And aside from government, the things I’ve mentioned before would be part of the package.

So the NC is not demanding the resignation of PM Baburam Bhattarai before any agreement is made?

In order for the current government to go, a package deal is what we need. We can do that together. I don’t think the NC has been able to make this clear. It’s not that we’re asking for resignation first before any agreement can even be discussed.

The NC has declared its candidate for PM finally as Sushil Koirala after a long internal struggle. Why Sushil Koirala?

Government leadership is the NC’s legitimate political claim now. In so far as Sushil Koirala is concerned, he should be the PM because he is now the party’s consensus candidate. The UML, Maoists and others were asking for a candidate from the NC so we declared Koirala. The catch here is that the Maoists never expected that the NC would be able to come up with a consensus candidate, which means that they still haven’t understood the culture and workings of our party. They assumed that we would be caught up in intra-party wrangling and never come up with a candidate. But we proved them wrong.

There is a school of thought that argues that the NC wants the leadership to postpone and delay elections and the constitution.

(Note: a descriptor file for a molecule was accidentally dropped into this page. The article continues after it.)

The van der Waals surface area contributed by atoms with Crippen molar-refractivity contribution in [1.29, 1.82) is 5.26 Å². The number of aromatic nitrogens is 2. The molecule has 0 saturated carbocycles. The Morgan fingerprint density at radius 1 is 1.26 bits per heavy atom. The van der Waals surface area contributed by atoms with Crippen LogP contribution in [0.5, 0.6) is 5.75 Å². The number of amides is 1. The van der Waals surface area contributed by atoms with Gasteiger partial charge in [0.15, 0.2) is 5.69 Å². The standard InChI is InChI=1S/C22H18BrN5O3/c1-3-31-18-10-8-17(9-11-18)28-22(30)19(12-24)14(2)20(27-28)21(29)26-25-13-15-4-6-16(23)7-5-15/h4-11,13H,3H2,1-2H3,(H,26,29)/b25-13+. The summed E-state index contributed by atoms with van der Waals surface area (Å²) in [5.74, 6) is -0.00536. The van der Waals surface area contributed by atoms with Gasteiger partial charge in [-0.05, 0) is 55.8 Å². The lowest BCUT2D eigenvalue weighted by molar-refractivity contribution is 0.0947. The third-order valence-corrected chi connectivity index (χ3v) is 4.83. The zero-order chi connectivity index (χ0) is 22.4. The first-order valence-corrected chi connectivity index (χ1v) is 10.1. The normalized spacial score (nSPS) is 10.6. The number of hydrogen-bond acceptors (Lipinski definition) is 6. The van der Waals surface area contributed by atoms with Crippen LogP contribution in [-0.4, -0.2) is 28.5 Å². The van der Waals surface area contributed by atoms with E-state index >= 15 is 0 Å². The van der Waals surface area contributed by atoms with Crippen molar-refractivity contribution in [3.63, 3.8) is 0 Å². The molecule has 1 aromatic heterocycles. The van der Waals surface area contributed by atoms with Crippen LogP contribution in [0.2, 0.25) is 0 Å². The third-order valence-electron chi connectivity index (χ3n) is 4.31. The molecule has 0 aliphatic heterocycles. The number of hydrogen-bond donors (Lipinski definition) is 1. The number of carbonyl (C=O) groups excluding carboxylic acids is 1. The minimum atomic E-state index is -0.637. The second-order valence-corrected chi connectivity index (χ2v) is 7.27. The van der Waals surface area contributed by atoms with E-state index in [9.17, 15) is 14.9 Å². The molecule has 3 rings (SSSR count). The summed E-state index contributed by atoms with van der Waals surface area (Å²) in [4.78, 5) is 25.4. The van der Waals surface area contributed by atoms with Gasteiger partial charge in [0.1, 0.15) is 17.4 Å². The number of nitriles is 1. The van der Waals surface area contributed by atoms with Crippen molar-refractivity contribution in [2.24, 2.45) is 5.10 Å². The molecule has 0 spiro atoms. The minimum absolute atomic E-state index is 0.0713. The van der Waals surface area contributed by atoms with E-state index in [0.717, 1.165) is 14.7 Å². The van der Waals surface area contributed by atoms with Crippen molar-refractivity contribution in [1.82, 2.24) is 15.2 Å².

It is basically the Maoists and the Madhesi Morcha who hold this opinion. They call the NC “anti-federalist”. If you look at the NC’s CA manifesto

and the paper of the party’s 12th convention, it clearly says that the NC is going for federalism. It is true however that the NC doesn’t accept the kind of ethnic federalism as envisioned by the Maoists and Morcha. And it will not accept this today or tomorrow either. The 10-state model which they are advocating—eight in the hills and two in the Madhes—is not acceptable for the NC.

It was understood that prior to the CA being dissolved, an agreement on federalism had already been made.

Yes, that was for 11 states—not 10. We are against ethnic federalism, that’s all. And according to the leading coalition that makes us “anti-federalists” and “status-quoists.” The NC has its own idea about federalism and that is allowed, is it not? The second thing which is being debated now is the matters of the constitution. Within that, there are two things—the system of governance, which the Maoists think should be mixed and with a directly-elected president. We think there should be parliamentary system. If we go for what the Maoists want, a Dalit can never make it to the top in politics, and low-level Janajatis can also never make it to high positions. But the parliamentary system would allow for that. Since we cannot agree, that’s why we have been saying that the CA can deal with these issues.